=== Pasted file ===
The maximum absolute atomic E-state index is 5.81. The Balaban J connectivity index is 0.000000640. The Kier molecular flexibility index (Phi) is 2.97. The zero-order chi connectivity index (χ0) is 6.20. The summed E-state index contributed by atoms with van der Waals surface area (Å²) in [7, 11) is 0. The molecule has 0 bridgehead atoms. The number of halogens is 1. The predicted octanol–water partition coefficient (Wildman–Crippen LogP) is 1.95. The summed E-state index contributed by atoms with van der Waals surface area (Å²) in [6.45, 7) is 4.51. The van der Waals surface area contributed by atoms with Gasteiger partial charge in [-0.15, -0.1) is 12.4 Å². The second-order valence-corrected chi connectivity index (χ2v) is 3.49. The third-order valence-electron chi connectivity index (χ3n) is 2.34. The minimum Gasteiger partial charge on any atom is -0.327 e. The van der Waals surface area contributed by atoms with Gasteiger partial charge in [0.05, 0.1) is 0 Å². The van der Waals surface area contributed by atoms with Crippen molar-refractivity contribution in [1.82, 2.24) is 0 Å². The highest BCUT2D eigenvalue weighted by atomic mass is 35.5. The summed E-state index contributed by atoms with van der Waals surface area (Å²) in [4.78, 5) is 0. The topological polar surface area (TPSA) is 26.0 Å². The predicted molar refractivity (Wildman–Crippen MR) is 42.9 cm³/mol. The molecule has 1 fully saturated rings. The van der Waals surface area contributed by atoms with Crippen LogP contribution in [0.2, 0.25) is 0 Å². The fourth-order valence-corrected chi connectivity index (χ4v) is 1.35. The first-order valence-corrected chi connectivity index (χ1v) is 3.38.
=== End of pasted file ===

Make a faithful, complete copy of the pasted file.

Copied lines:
The maximum absolute atomic E-state index is 5.81. The Balaban J connectivity index is 0.000000640. The Kier molecular flexibility index (Phi) is 2.97. The zero-order chi connectivity index (χ0) is 6.20. The summed E-state index contributed by atoms with van der Waals surface area (Å²) in [7, 11) is 0. The molecule has 0 bridgehead atoms. The number of halogens is 1. The predicted octanol–water partition coefficient (Wildman–Crippen LogP) is 1.95. The summed E-state index contributed by atoms with van der Waals surface area (Å²) in [6.45, 7) is 4.51. The van der Waals surface area contributed by atoms with Gasteiger partial charge in [-0.15, -0.1) is 12.4 Å². The second-order valence-corrected chi connectivity index (χ2v) is 3.49. The third-order valence-electron chi connectivity index (χ3n) is 2.34. The minimum Gasteiger partial charge on any atom is -0.327 e. The van der Waals surface area contributed by atoms with Gasteiger partial charge in [0.05, 0.1) is 0 Å². The van der Waals surface area contributed by atoms with Crippen molar-refractivity contribution in [1.82, 2.24) is 0 Å². The highest BCUT2D eigenvalue weighted by atomic mass is 35.5. The summed E-state index contributed by atoms with van der Waals surface area (Å²) in [4.78, 5) is 0. The topological polar surface area (TPSA) is 26.0 Å². The predicted molar refractivity (Wildman–Crippen MR) is 42.9 cm³/mol. The molecule has 1 fully saturated rings. The van der Waals surface area contributed by atoms with Crippen LogP contribution in [0.2, 0.25) is 0 Å². The fourth-order valence-corrected chi connectivity index (χ4v) is 1.35. The first-order valence-corrected chi connectivity index (χ1v) is 3.38.